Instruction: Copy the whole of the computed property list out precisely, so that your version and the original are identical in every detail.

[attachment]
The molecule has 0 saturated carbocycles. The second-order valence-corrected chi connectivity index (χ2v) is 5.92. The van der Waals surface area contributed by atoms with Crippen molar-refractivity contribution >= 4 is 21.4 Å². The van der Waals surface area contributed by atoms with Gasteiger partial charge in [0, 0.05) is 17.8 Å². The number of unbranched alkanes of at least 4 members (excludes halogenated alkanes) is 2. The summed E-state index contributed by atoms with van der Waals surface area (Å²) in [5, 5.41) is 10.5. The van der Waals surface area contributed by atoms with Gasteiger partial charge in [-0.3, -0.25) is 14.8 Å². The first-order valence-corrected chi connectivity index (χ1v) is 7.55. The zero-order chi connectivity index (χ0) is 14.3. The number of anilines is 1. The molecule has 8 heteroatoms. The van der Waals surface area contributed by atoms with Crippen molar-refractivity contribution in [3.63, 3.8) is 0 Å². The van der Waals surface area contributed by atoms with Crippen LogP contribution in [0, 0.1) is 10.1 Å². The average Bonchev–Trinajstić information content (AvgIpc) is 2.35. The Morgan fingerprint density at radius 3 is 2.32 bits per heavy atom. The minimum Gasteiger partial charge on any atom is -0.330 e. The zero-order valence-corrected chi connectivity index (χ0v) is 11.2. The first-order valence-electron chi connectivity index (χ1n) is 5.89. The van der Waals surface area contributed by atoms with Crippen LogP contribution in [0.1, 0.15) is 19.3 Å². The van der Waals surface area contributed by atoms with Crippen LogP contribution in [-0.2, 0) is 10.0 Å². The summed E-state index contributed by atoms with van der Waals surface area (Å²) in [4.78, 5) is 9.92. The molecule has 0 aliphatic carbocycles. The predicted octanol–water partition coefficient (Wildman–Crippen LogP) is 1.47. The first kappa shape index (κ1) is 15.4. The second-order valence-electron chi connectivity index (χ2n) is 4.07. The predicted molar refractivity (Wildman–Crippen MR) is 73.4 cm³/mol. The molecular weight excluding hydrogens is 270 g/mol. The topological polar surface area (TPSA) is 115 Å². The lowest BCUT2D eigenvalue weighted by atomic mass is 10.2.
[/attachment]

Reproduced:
The molecule has 0 saturated carbocycles. The second-order valence-corrected chi connectivity index (χ2v) is 5.92. The van der Waals surface area contributed by atoms with Crippen molar-refractivity contribution >= 4 is 21.4 Å². The van der Waals surface area contributed by atoms with Gasteiger partial charge in [0, 0.05) is 17.8 Å². The number of unbranched alkanes of at least 4 members (excludes halogenated alkanes) is 2. The summed E-state index contributed by atoms with van der Waals surface area (Å²) in [5, 5.41) is 10.5. The van der Waals surface area contributed by atoms with Gasteiger partial charge in [-0.3, -0.25) is 14.8 Å². The first-order valence-corrected chi connectivity index (χ1v) is 7.55. The zero-order chi connectivity index (χ0) is 14.3. The number of anilines is 1. The molecule has 8 heteroatoms. The van der Waals surface area contributed by atoms with Crippen molar-refractivity contribution in [3.63, 3.8) is 0 Å². The van der Waals surface area contributed by atoms with Crippen LogP contribution in [0, 0.1) is 10.1 Å². The average Bonchev–Trinajstić information content (AvgIpc) is 2.35. The Morgan fingerprint density at radius 3 is 2.32 bits per heavy atom. The minimum Gasteiger partial charge on any atom is -0.330 e. The zero-order valence-corrected chi connectivity index (χ0v) is 11.2. The first-order valence-electron chi connectivity index (χ1n) is 5.89. The van der Waals surface area contributed by atoms with Crippen LogP contribution in [0.1, 0.15) is 19.3 Å². The van der Waals surface area contributed by atoms with Crippen LogP contribution in [-0.2, 0) is 10.0 Å². The summed E-state index contributed by atoms with van der Waals surface area (Å²) in [4.78, 5) is 9.92. The molecule has 0 aliphatic carbocycles. The predicted octanol–water partition coefficient (Wildman–Crippen LogP) is 1.47. The first kappa shape index (κ1) is 15.4. The second-order valence-electron chi connectivity index (χ2n) is 4.07. The predicted molar refractivity (Wildman–Crippen MR) is 73.4 cm³/mol. The molecular weight excluding hydrogens is 270 g/mol. The topological polar surface area (TPSA) is 115 Å². The lowest BCUT2D eigenvalue weighted by atomic mass is 10.2.